Influenza cases in Wisconsin and nationally are spiking, health officials say, as the "tripledemic" of flu, RSV and COVID-19 enters a new phase.
In Milwaukee County, Dr. Ben Weston, chief health policy advisor, said Tuesday that while there has been a two-week decline in RSV cases, the improvement has been countered by a "rapidly and aggressively increasing flu season."
"For example, at our children's hospital here, they saw a decline over two weeks of 16. Less RSV patients admitted, that's good news," Weston said. "But at the same time they saw 13 more influenza patients admitted, so bad news, and not a great trade off with stable hospital admissions but increasing influenza."
State data show the number of "influenza-like infections" took off more than a month earlier than each of the previous four years, and has already reached or surpassed the peak activity level of three of those years.
Local doctors say now is the time to get vaccinated. On Monday, U.S. Centers for Disease Control and Prevention Director Dr. Rochelle Walensky announced that this year's flu vaccine is “a very good match” to the circulating strains of the virus.
In a Wednesday public question-and-answer session on respiratory viruses, doctors at Children's Wisconsin outlined their recommendations for when children, who can be particularly vulnerable to respiratory viruses, actually need to see a doctor.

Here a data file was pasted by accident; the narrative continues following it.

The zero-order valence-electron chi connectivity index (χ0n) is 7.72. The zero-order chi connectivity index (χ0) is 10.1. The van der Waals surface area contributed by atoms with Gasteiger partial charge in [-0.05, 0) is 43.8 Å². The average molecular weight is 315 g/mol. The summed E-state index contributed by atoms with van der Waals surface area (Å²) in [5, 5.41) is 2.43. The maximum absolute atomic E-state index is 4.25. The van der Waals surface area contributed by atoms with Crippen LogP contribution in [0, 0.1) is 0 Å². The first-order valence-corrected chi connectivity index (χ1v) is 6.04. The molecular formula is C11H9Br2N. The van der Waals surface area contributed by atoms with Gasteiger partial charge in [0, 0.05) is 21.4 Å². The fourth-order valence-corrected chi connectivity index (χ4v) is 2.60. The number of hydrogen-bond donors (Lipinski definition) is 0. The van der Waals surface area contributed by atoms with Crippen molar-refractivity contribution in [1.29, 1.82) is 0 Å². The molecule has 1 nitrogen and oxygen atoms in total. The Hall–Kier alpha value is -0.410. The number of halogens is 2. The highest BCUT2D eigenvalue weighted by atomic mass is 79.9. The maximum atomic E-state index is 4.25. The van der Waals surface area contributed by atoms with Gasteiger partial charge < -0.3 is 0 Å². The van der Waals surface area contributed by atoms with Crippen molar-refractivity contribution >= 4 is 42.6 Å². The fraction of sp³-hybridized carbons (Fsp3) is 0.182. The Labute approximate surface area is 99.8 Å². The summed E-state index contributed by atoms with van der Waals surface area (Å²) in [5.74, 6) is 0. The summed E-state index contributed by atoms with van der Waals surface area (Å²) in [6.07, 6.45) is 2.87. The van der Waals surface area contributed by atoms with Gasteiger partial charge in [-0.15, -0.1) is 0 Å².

"The No. 1 thing you can do to protect your child is to vaccinate them," said Dr. Kristin Bencik, a pediatrician at Children's Bayshore Pediatrics. "Vaccinate them against influenza and vaccinate them against COVID."
Vaccinations don't protect against getting sick 100% of the time, Bencik said, but they "prevent against hospitalization and death, which is most important."
"Your kid might still get the flu, but if they have a flu shot, I can tell you they're going to have a lot lower fever and they're probably not going to be sick as many days and they're going to get back to life a lot faster," she said.
Less than 1 in 3 Wisconsinites had gotten a flu shot as of Thursday, according to data from the Wisconsin Department of Health Services.
In terms of COVID-19, case increases nationally and in local wastewater have been worth keeping an eye on to anticipate what could happen locally, Weston said Tuesday. By Thursday, he tweeted an update that the case positivity rate in Milwaukee County had surpassed 10% for the first time in months.
An updated COVID-19 booster shot, which protects against the original strain and the more contagious omicron variant, remains available to people regardless of their insurance status. As of Wednesday, 37.7% of Wisconsinites had received an additional booster shot, according to state data.
In addition to getting vaccinated, taking precautions, like masking, hand washing, and staying home when you are sick, can all help protect vulnerable people and take the burden off of the heath care system. This is especially the case for Children's Wisconsin, whose youngest patients are among those who are most at risk for complications from many of these respiratory illnesses. There, the triaging is expected to continue.
"I hate to use this word but it is unprecedented with a number of viruses, head colds, wheezing and asthma exacerbations that we're seeing," said Dr. Megan Lynch, associate medical director of urgent care at Children's Wisconsin. "So we're very, very busy, which is bringing long wait times and there are going to be some days that we may not always be able to provide care at that point in time for your little one."
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This article originally appeared on Milwaukee Journal Sentinel: Vaccine rate in Wisconsin lags behind aggressive start to flu season